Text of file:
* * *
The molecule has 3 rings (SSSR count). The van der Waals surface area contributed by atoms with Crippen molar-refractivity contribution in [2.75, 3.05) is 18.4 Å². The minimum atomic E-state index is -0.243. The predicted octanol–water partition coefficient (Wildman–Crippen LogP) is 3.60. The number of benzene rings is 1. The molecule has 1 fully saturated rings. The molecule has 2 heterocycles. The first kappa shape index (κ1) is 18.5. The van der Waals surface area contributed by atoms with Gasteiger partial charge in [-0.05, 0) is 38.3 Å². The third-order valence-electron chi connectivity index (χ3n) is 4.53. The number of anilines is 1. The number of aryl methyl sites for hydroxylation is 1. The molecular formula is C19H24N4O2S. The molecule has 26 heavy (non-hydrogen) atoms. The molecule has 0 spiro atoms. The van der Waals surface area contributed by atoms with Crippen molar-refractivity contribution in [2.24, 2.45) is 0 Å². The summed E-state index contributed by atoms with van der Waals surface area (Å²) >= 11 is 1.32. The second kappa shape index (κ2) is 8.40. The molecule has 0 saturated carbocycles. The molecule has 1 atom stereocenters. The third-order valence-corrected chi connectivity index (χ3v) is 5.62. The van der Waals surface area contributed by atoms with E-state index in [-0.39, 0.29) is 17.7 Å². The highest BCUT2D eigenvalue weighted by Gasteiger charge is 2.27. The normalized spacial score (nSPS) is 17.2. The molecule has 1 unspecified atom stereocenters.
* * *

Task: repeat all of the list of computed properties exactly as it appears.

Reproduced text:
The molecule has 3 rings (SSSR count). The van der Waals surface area contributed by atoms with Crippen molar-refractivity contribution in [2.75, 3.05) is 18.4 Å². The minimum atomic E-state index is -0.243. The predicted octanol–water partition coefficient (Wildman–Crippen LogP) is 3.60. The number of benzene rings is 1. The molecule has 1 fully saturated rings. The molecule has 2 heterocycles. The first kappa shape index (κ1) is 18.5. The van der Waals surface area contributed by atoms with Gasteiger partial charge in [-0.05, 0) is 38.3 Å². The third-order valence-electron chi connectivity index (χ3n) is 4.53. The number of anilines is 1. The number of aryl methyl sites for hydroxylation is 1. The molecular formula is C19H24N4O2S. The molecule has 26 heavy (non-hydrogen) atoms. The molecule has 0 spiro atoms. The van der Waals surface area contributed by atoms with Crippen molar-refractivity contribution in [2.24, 2.45) is 0 Å². The summed E-state index contributed by atoms with van der Waals surface area (Å²) >= 11 is 1.32. The second kappa shape index (κ2) is 8.40. The molecule has 0 saturated carbocycles. The molecule has 1 atom stereocenters. The third-order valence-corrected chi connectivity index (χ3v) is 5.62. The van der Waals surface area contributed by atoms with E-state index in [-0.39, 0.29) is 17.7 Å². The highest BCUT2D eigenvalue weighted by Gasteiger charge is 2.27. The normalized spacial score (nSPS) is 17.2. The molecule has 1 unspecified atom stereocenters.